I’m going to talk a little bit about war.
I’m a pacifist, but am very interested in the history and strategy of war. Today, the word “strategy” is used everywhere, but originally the word strategy meant an operational plan for war. I don’t think there’s anything with more keen, original, and realistic ideas than war strategies, because it is an issue of life and death.
Out of all kinds of strategies, I think a strategy that uses TIME well is the most essential to large-scale war. The Battle of Leningrad fought between the German army and the Soviet army during World War II was a very famous battle now memorialized in movies and documentaries, and this city put up such strong resistance that Germany couldn’t take it all at once and ended up isolating it like an island and then mounting a long-term attack. It was at this time that the German and Soviet armies started their long battle for this city. In a state where supplies were cut off, it was the German army’s thinking that the city would eventually fall from starvation as time went by. The tragic events that followed were among the most gruesome moments in the Second World War. However, the overall tide of the battle was turned and Germany failed to starve and take over the city.
Do you know how the Soviet army turned the tables? It was a battle of TIME for them as well. The Soviet army, pushed all the way to near Moscow, took advantage of the winter and made countless German soldiers freeze to death by enduring and continuously disrupting Germany troop’s long supply route. Of course, Russia’s enormous army was an important factor as well, but the thing that decisively turned the war situation around was the fact that it was an especially cold winter that year. The cold and time won half the battle for them. The following winter was the same. We commonly think that the victory of the Second World War was decided in the invasion of Normandy (because we watch a lot of Western movies). While that is true to a certain extent, the true victory of World War II was decided in the Soviet Union. The “time war” of the Soviet army eventually altered the course of WWII. Without this kind of military achievement on the eastern front, the invasion of Normandy would have been impossible, and even if they had pulled it off, they wouldn’t have been able to attack from the land.
This kind of battle of time was also used in the Korean history by the Goguryeo general Euljimundeok. Most of us think that General Euljimundeok defeated the Sui Dynasty’s army all at once during the Great Battle at Sal River, but that is not true. He used a complete evacuation strategy, burning crops and houses across the country so that the Sui Dynasty’s armies couldn’t get any war supplies on site. With 1.13 million soldiers, the army needed a lot of supplies to feed and clothe their troops. However, the Sui Dynasty army couldn’t capture Liaodong Fortress and time continued to pass, making them anxious. Finally, they sent 300,000 detached forces to Pyongyang. Their supply, however, could hardly catch up now because the army was deep in Goguryeo, and meanwhile the Goguryeo army kept stalling for time with various excuses and acting as if they were going to surrender. When the Sui Dynasty army couldn’t endure any longer (supply shortage), the Goguryeo army defeated them at a decisive time.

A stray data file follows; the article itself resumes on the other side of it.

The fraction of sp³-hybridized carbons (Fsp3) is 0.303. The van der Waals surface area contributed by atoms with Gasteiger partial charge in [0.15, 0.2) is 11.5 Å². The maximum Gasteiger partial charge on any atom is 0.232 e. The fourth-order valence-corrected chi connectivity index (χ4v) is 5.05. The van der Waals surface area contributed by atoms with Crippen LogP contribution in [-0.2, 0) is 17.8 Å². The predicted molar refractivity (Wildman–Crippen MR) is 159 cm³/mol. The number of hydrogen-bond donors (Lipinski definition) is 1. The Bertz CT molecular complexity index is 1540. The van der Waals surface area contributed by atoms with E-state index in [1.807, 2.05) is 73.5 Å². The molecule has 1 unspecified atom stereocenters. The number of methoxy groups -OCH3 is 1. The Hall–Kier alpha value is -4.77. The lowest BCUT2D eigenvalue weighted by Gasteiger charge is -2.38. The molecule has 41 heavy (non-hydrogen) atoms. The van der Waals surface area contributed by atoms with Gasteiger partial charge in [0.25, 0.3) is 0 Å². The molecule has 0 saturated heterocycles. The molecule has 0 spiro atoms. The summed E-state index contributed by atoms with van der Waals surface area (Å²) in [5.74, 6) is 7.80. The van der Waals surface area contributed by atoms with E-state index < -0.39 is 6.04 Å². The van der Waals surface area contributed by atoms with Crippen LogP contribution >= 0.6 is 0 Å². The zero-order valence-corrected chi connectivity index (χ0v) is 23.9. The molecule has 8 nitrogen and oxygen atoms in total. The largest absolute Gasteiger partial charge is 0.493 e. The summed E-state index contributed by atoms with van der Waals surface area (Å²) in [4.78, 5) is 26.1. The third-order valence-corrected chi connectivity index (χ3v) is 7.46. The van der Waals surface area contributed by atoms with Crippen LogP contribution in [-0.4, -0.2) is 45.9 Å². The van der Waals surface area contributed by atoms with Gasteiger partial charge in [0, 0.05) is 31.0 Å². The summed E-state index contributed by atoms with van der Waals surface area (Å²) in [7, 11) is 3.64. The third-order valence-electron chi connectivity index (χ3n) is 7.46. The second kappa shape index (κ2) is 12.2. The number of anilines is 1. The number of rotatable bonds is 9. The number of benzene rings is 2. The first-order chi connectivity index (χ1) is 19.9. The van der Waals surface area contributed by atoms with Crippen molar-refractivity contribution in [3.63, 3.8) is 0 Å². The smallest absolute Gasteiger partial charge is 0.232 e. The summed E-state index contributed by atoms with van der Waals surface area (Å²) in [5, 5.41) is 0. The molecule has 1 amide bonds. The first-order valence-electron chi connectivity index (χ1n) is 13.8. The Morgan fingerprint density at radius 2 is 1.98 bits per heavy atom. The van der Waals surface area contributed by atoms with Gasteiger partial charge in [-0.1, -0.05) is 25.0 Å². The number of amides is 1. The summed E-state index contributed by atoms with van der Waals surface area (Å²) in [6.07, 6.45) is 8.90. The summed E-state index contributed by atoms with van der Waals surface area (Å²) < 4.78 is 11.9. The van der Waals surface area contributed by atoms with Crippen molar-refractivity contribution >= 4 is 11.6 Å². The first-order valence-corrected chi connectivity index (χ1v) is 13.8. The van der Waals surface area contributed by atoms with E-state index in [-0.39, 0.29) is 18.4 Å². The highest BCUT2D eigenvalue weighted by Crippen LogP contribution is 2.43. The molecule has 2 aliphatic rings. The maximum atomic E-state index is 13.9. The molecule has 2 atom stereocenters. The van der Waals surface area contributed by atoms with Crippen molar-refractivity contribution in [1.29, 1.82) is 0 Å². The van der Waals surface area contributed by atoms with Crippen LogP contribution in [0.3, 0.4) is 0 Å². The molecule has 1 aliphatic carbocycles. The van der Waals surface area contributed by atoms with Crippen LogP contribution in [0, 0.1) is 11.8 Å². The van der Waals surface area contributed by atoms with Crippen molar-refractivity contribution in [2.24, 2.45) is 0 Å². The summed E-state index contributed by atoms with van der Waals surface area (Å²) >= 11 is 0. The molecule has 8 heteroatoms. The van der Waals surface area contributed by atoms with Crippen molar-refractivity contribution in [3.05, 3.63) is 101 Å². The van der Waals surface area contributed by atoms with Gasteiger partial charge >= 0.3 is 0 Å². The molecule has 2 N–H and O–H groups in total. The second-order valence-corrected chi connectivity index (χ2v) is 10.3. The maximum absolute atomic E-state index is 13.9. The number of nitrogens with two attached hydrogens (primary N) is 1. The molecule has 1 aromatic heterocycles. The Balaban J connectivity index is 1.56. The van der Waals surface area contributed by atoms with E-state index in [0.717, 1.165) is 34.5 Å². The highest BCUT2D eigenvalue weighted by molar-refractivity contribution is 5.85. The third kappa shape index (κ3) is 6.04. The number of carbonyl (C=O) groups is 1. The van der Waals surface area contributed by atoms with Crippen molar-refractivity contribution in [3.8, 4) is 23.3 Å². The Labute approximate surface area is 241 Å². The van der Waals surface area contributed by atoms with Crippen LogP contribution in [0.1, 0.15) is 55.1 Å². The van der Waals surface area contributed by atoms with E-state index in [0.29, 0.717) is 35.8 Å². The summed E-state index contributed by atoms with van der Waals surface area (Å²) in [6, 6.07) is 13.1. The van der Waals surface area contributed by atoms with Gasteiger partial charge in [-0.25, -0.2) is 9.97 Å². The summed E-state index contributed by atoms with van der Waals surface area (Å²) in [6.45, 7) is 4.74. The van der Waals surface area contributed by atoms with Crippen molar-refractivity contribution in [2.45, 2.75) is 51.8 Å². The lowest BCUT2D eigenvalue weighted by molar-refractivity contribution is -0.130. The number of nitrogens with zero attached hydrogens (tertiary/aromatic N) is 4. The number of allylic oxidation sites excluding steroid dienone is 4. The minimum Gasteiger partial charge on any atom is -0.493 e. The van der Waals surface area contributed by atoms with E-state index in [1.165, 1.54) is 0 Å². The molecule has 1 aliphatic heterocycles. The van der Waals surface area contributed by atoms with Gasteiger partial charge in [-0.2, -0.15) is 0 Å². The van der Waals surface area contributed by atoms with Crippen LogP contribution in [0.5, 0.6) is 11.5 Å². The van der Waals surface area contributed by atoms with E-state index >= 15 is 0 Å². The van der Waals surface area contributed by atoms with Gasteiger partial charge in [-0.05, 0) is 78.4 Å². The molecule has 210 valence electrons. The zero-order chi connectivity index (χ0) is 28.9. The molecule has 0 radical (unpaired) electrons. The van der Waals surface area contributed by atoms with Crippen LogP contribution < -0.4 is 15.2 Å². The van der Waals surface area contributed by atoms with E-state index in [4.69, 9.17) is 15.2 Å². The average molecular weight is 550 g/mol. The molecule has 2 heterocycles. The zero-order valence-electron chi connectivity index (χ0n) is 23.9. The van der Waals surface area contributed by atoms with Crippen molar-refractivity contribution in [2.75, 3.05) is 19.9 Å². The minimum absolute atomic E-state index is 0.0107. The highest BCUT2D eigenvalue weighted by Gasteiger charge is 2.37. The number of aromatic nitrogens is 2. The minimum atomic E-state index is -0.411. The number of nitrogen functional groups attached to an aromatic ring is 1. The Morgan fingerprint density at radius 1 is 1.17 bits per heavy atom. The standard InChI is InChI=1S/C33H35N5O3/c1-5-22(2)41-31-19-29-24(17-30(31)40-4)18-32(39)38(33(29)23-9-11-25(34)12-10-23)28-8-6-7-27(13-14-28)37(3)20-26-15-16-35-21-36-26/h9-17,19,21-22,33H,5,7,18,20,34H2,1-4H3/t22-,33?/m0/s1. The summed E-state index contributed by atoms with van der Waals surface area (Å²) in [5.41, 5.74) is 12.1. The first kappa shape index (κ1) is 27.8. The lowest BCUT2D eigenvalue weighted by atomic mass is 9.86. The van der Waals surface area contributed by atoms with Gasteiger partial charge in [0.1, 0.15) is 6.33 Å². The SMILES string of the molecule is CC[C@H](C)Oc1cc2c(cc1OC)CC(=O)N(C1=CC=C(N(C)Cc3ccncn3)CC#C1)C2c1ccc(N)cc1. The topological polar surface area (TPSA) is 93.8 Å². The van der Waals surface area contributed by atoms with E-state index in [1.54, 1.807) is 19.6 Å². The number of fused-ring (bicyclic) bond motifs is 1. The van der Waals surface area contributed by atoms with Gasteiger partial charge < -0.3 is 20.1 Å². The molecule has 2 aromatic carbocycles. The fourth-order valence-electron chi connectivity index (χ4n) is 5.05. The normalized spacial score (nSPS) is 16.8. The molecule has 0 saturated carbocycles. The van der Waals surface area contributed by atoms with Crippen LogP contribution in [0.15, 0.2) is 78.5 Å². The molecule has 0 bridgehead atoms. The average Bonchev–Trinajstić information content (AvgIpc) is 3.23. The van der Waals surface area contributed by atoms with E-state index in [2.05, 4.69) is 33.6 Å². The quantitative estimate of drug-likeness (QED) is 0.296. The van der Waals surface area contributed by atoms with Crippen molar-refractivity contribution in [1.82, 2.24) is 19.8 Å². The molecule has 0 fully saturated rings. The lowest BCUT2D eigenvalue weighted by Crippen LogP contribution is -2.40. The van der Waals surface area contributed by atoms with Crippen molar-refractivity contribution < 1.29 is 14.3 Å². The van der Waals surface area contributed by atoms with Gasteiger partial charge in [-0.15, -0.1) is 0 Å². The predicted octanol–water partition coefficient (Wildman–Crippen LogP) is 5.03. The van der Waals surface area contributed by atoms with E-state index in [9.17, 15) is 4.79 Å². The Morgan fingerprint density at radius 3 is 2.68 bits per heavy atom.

I think the success of an individual has similarities to this. The passing of time is a factor that nobody can control. I think whether the situation becomes more advantageous or more disadvantageous as time passes is a factor that decides the success or failure of one’s life. [bctt tweet=”Whether the situation gradually becomes more advantageous is a decisive factor for the success of one’s life.” username=””] In a soccer match, the team that has already scored one or two goals plays the rest of the game with safe defensive tactics, sometimes counterattacking when the opportunity presents itself. On the other hand, the team behind by one or two goals is probably losing their minds by the time there’s 30 minutes left in the second half of the game. Time is their enemy. It’s a game that they could win if only there was more time, but time inexorably marches on and their defeat seems certain. Are you living a life that puts you at an advantage as time passes? Or are you in a situation that makes you more and more nervous as time goes by?
There is no greater strategy than getting time on your side.
[bctt tweet=”There is no greater strategy than getting time on your side.” username=””]
There is no strategy for success more certain than this. You must create situations that will be advantageous to you as time passes.